He has also used his time to pursue his interest in history, particularly the largely unknown history of a very specific aspect of the Civil War. He wrote a book about incidents that occurred between opposing navies during this pivotal point in American history. The first draft is done, he says, and he hopes to one day shop it to major publishing houses. He’s grateful to receive encouragement from his fellow community members, and from the community itself. 
“My background is in physics and math, but I’m a student of history,” he says. “[The Solana] caught on early on that I was interested in the Civil War, and they came to me looking at doing a series of lectures. They’ve been supportive of my publishing efforts, too.”
This kind of stimulating environment has the potential to yield numerous benefits, both for the individual and the community in which he or she calls home.   
“When residents come to a community like ours, they have every opportunity,” Nordeman says. “You see that for a number of reasons, including the fact that our residents are so actively involved in creating those opportunities. That’s why I believe coming to a community like ours gives you an opportunity to extend your life.”
Matthew Bruce would likely agree. He’s thrilled to have made the decision to relocate to one of the many premier retirement communities in the Greater Philadelphia Area.  
“I’ve been here for almost three years, and I have no intention of moving out,” he says. “There’s no reason anybody should be bored or say they have nothing to do when they come to a place like this. There’s plenty to do; you just have to want to take advantage of it.”

Where to Retire
Anyone on the cusp of retirement and looking for a new place to call home has plenty of choices in the Greater Philadelphia Area. The city, suburbs, and surrounding areas have an abundance of life-care communities offering the continuum of care, many of which excel at helping residents lead lives of enrichment, engagement, and, if they so choose, adventure. The following communities and organizations have earned a reputation for providing the highest levels of comfort, security, and peace of mind for all individuals who come through their doors. 

Acts Retirement Life Communities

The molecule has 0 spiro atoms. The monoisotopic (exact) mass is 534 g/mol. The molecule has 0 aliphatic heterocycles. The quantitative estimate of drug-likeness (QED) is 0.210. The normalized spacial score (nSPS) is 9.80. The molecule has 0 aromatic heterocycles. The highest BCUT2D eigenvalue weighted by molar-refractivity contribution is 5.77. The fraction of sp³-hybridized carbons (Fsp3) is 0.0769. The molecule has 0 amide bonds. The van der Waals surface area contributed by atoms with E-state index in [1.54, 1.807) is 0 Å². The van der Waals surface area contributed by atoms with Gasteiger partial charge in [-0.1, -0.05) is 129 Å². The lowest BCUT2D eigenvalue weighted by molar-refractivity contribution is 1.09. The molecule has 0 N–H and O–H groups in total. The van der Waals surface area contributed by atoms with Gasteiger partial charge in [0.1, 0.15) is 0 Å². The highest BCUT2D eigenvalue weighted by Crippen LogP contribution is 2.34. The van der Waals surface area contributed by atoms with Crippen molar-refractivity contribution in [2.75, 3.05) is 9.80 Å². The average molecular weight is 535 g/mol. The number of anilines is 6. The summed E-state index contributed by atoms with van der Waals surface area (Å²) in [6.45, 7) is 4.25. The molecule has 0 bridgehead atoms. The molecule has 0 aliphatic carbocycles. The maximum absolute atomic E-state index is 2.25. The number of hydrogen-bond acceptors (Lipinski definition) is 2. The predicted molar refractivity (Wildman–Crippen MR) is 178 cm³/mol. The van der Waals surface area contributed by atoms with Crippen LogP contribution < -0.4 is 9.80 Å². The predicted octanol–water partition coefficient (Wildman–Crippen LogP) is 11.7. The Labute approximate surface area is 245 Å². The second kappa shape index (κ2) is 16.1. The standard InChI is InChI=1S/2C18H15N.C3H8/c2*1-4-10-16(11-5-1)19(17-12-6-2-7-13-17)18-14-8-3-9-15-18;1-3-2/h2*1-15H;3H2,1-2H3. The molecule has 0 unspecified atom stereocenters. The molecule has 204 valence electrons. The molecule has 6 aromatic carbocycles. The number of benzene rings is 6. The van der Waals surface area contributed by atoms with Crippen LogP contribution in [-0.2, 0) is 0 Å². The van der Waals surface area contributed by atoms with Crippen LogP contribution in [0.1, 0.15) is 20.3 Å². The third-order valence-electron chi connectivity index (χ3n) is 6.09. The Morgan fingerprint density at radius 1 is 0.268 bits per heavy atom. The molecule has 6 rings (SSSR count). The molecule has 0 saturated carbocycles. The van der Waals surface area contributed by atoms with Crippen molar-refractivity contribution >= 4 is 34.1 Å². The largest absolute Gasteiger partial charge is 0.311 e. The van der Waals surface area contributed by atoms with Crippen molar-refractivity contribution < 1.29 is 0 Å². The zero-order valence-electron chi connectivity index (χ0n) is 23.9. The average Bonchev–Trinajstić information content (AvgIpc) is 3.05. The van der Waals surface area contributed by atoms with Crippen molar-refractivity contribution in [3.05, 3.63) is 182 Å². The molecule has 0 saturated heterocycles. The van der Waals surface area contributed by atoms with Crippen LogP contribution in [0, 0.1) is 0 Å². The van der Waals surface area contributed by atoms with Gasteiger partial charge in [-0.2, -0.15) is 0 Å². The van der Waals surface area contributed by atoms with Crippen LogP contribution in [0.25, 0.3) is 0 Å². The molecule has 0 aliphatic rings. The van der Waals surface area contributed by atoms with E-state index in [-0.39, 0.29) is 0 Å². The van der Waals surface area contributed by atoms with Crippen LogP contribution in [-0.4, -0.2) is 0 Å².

Locations include Brittany Pointe Estates in Lansdale, Fort Washington Estates, Granite Farm Estates and Lima Estates in Media, Gwynedd Estates in Ambler, Normandy Farms Estates in Blue Bell, Southampton Estates, and Spring House Estates in Lower Gwynedd.
Arbour Square of Harleysville

Atria Senior Living
Atria Center City in Philadelphia, The Solana Doylestown in Warrington, and, coming soon, Atria Lafayette Hill.

The Attleboro Community

The Beaumont at Bryn Mawr
Bryn Mawr
Brandywine Senior Living
Brandywine Living locations include Dresher Estates, Haverford Estates, Longwood in Kennett Square, and Upper Providence in Phoenixville.

Chandler Hall

Dunwoody Village
Newtown Square
Five Star Senior Living
Locations include Devon Senior Living and NewSeasons at New Britain in Chalfont. 
Friends Home & Village

The Hearth at Drexel
Bala Cynwyd 

Masonic Village at Lafayette Hill
Lafayette Hill

Meadowood Senior Living

Pennswood Village

Pickering Manor
Pine Run Retirement Community

Pleasant View Communities
Presby’s Inspired Life
Locations include Rydal Park in Jenkintown, Rosemont, and Spring Mill in Lafayette Hill.

Priority Life Care
Symphony Manor of Feasterville and Independence Court of Quakertown

Locations include Echo Lake in Malvern, Kyffin Cove in North Wales, Daylesford Crossing in Paoli, and Plush Mills in Wallingford.

Symphony Square
Bala Cynwyd

Waverly Heights 
White Horse Village
Newtown Square
Published (and copyrighted) in Suburban Life magazine, June 2019.